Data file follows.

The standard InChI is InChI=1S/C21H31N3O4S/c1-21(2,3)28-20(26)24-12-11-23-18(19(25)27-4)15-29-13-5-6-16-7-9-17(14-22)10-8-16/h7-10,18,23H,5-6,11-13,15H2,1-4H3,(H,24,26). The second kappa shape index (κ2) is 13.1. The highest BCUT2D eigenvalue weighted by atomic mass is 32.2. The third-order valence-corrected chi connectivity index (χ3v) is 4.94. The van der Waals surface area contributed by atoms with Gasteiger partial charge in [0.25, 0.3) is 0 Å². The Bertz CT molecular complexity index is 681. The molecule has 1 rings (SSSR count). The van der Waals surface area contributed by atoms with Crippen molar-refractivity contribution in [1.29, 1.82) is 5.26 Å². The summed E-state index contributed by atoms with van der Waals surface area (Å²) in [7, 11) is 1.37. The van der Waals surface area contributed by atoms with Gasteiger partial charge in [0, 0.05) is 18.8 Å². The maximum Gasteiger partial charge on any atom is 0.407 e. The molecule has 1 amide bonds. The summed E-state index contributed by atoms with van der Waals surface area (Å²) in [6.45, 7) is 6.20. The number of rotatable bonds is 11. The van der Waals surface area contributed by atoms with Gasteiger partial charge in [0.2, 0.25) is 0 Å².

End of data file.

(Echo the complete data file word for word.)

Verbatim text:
The standard InChI is InChI=1S/C21H31N3O4S/c1-21(2,3)28-20(26)24-12-11-23-18(19(25)27-4)15-29-13-5-6-16-7-9-17(14-22)10-8-16/h7-10,18,23H,5-6,11-13,15H2,1-4H3,(H,24,26). The second kappa shape index (κ2) is 13.1. The highest BCUT2D eigenvalue weighted by atomic mass is 32.2. The third-order valence-corrected chi connectivity index (χ3v) is 4.94. The van der Waals surface area contributed by atoms with Gasteiger partial charge in [0.25, 0.3) is 0 Å². The Bertz CT molecular complexity index is 681. The molecule has 1 rings (SSSR count). The van der Waals surface area contributed by atoms with Crippen molar-refractivity contribution in [1.29, 1.82) is 5.26 Å². The summed E-state index contributed by atoms with van der Waals surface area (Å²) in [7, 11) is 1.37. The van der Waals surface area contributed by atoms with Gasteiger partial charge in [0, 0.05) is 18.8 Å². The maximum Gasteiger partial charge on any atom is 0.407 e. The molecule has 1 amide bonds. The summed E-state index contributed by atoms with van der Waals surface area (Å²) in [6.45, 7) is 6.20. The number of rotatable bonds is 11. The van der Waals surface area contributed by atoms with Gasteiger partial charge in [0.2, 0.25) is 0 Å².